A recurring dream haunts me. A nightmare, really. The setting of the dream varies, but the theme remains the same.

Sometimes in these dreams I see myself as a confident college student. Suddenly, another student reminds me our final exam will start in a few short minutes. The problem? I don’t remember enrolling for the class.

Sometimes I exude confidence as a young professional, thriving in my career. Until someone reminds me of the due date of my project. The problem? I don’t remember the assignment. In some dreams I don’t even remember the company demanding the project.

In each scenario I panic. Because I have no memory of the class or the work project, they caught me unprepared and vulnerable to failure. Soon everyone will see what I try so hard to hide: my inadequacies. 

Generally I wake up from these dreams sweating. Although I know these nightmares do not define my reality, they do reveal a deep-seated fear of exposing my raw, imperfect self to others.

Perhaps this explains why one man’s story in the New Testament resonates with me: 

Another time Jesus went into the synagogue, and a man with a shriveled hand was there. Some of them were looking for a reason to accuse Jesus, so they watched him closely to see if he would heal him on the Sabbath. Jesus said to the man with the shriveled hand, “Stand up in front of everyone.”

Then Jesus asked them, “Which is lawful on the Sabbath: to do good or to do evil, to save life or to kill?” But they remained silent.

He looked around at them in anger and, deeply distressed at their stubborn hearts, said to the man, “Stretch out your hand.” He stretched it out, and his hand was completely restored. (Mark 3:1-5 NIV)

In this passage, Jesus favored God’s mercy and compassion over the legalistic rituals of the Pharisees. This vital lesson of how legalism can blind us to grace cannot be denied. 

However, I don’t want to miss the lesson taught by this one man, which can so easily be swallowed up by the larger lesson of grace overcoming legalism.

In today’s terms, a shriveled hand could mean a hand rendered useless by paralysis or atrophy. While such a handicap would create difficulties in today’s society, a shriveled hand in Jesus’ time meant an inability to provide for himself or his family. This man most likely depended on the charity of others.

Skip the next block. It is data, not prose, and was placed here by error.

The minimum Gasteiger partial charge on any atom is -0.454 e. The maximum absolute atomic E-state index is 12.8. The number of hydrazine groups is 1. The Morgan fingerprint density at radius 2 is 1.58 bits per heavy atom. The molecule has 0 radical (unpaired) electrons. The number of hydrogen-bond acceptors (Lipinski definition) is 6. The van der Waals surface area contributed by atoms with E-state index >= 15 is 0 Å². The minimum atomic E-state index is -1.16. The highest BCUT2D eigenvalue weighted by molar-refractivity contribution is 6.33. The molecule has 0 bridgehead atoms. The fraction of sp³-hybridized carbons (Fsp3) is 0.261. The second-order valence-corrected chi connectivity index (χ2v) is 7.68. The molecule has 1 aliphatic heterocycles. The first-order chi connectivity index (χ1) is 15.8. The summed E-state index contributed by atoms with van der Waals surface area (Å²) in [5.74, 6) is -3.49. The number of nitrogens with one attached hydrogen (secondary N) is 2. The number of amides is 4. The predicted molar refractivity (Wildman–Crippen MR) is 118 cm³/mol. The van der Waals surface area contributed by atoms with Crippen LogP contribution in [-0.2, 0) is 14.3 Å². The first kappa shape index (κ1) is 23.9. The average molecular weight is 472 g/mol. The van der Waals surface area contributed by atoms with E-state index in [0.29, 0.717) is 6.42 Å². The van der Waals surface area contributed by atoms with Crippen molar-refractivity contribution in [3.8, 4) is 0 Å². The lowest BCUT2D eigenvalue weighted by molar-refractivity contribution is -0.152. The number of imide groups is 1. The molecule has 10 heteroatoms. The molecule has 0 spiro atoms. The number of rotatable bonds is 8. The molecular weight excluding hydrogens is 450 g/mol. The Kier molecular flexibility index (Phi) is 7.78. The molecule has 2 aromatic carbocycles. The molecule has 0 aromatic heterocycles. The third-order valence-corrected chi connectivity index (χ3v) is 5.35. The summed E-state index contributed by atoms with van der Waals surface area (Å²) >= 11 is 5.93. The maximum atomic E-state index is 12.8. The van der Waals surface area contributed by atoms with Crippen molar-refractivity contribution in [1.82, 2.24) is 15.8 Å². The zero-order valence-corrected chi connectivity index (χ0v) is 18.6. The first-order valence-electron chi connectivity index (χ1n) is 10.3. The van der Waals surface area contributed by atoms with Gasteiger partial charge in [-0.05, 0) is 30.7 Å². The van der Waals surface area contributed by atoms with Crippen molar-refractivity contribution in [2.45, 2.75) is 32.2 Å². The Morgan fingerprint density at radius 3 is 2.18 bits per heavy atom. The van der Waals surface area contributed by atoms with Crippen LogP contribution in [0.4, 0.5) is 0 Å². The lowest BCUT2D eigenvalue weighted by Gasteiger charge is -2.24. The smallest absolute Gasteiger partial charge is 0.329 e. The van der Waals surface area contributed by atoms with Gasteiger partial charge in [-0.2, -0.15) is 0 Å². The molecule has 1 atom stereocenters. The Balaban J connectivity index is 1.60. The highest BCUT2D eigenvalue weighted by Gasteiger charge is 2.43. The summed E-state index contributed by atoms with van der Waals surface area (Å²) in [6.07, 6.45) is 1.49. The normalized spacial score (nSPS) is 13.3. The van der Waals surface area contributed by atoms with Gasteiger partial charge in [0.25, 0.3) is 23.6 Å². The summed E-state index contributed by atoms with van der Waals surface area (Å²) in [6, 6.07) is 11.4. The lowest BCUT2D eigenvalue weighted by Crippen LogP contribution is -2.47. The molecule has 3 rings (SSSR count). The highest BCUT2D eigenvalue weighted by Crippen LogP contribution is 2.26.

Because the Pharisees actively persecuted Jesus, some believe they planted the man at the synagogue, as a trap. Others believe he simply came to listen to Jesus teach.

Since the Scriptures do not say, we can only speculate. None of the gospels record this man asking Jesus for a healing, so I personally believe he had no ulterior motives.

In fact, Jesus initiated the healing by asking the man to stand up in front of everyone. This meant Jesus, His disciples, the Pharisees, and all the people gathered to hear the message. 

Then came the words which lie at the heart of my nightmares. Jesus asked the man to stretch out his deformed, flawed and imperfect hand-for all to see.

I can’t help but wonder how this man felt. Most of us try to conceal or compensate for our weaknesses. In my human nature, I do everything possible to avoid exposing them.

But without a word, the man obeyed. And because of his obedience, he experienced a miraculous healing. 

I may work hard to hide my shortcomings, but Jesus always sees them. This man’s story reminds me of an important truth: change begins when we face our inadequacies and imperfections

Transparency can be scary. But it also opens the path for healing and growth. 

When we embrace transparency, He enacts transformation.

Wherever our roads take us, I pray we can remain transparent with the One who lovingly leads us.

2 Comments

  1. Mysty on May 18, 2020 at 4:51 AM

    The all knowing eyes of Jesus is freeing! The whole concept of “putting yourself out there” as a new writer is very difficult for me……too many doubts prevail.
    This post hepls me face what’s under the surface. Thank you, Shirley, for sharing 🙂

    • Shirley Desmond Jackson on May 18, 2020 at 5:29 AM

      Thank you, Mysty, for your heart-felt response. It is scary, but as you said, so freeing at the same time. I can relate to those doubts! But taking those steps toward vulnerability can lead to incredible blessings. I’m praying for you as you continue your writing journey!💕